Black-and-white photos created by Foster in the 1960s, as he was beginning his writing/photography career, catalogue visually the now-vanished world of the child and family in that era in a Minnesota America. Visual details in the photos now have substantial archival value, with captions such as “My father’s fishing tackle box,” “Artifacts from a boy’s life in Minnesota,” “The garage at my family’s house,” and “A confessional at Saints Peter & Paul Church.”
The printed book ($14.95) and the ebook ($3.99) are available wherever books/ebooks are sold. ISBN for the print book is 978-0976084327 and for the ebook 978-0976084334.
The Amazon link is at
and on Lee Foster’s Amazon Author Page among his 19 books at
Bookstores and libraries can order the printed book through Ingram and the ebook through Smashwords.
This popular memoir book received a positive response from consumers on the day it was launched. The book ranked in sales as #65,318 of all the millions of books on Amazon, and #80 among books in a category Biographies/Memoirs.
For further information, contact:
Foster Travel Publishing
1623 Martin Luther King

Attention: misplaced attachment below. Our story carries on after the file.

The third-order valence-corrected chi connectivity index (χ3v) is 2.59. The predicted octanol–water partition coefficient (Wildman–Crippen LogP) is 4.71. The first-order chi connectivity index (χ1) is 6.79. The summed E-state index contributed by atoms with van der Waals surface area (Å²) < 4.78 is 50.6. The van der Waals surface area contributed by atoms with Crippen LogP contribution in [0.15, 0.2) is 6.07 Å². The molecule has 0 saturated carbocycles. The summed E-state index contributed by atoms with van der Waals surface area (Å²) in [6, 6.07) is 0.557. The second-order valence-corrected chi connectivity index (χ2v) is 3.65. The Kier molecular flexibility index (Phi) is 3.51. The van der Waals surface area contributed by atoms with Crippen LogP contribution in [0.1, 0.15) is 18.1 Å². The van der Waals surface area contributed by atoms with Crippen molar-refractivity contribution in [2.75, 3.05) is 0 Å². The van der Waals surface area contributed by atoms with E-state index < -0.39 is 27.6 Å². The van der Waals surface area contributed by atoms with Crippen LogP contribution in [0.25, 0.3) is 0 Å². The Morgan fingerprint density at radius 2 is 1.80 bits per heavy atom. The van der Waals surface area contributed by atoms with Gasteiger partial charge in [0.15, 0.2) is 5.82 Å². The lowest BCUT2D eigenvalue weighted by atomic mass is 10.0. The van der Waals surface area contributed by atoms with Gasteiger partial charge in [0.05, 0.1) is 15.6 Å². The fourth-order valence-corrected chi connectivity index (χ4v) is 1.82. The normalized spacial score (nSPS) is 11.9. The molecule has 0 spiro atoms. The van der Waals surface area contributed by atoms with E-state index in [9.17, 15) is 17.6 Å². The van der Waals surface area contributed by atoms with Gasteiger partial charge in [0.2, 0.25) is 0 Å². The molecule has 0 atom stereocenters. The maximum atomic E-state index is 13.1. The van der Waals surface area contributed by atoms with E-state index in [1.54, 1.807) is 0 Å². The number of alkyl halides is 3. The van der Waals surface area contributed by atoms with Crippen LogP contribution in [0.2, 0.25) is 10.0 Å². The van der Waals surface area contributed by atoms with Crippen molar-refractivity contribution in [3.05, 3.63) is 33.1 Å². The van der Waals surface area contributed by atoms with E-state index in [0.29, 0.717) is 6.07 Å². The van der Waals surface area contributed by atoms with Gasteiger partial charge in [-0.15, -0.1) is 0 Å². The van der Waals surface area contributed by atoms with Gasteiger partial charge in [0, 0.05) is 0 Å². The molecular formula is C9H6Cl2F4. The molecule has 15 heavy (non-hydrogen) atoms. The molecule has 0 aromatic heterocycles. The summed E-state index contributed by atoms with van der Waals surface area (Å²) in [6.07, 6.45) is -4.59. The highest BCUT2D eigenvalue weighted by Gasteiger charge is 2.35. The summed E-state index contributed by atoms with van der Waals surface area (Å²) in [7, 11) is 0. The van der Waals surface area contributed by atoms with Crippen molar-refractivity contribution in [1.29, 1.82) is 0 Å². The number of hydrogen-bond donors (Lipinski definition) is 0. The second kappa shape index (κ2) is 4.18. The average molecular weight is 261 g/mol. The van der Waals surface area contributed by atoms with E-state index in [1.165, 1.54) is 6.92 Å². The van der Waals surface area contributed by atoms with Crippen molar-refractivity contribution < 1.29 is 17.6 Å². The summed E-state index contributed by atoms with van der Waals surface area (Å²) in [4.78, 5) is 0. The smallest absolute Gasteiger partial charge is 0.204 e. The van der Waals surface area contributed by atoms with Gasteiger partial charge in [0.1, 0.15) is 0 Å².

Berkeley, CA 94709
Three Excerpts about The Ancestors:
Grandpa Foster, who died October 26, 1968, at the age of 98, was a man who had all the qualities of a pioneer at a time when few other qualities could be called virtues. Independent and self-reliant, he ran calculated risks and lived by an ethic of hard work. He often said, “Lee, find something you’d love to do day, night, and Sunday.”
“Material” was his favorite adjective. He used it, not in the modern and slightly derogatory sense that suggests a deficiency of the imagination in a time of opulence, but with a pioneer’s appreciation for a few basic tactile necessities. He set up a business and pulled it and his family through the Depression, watching with pride as his three children took university degrees.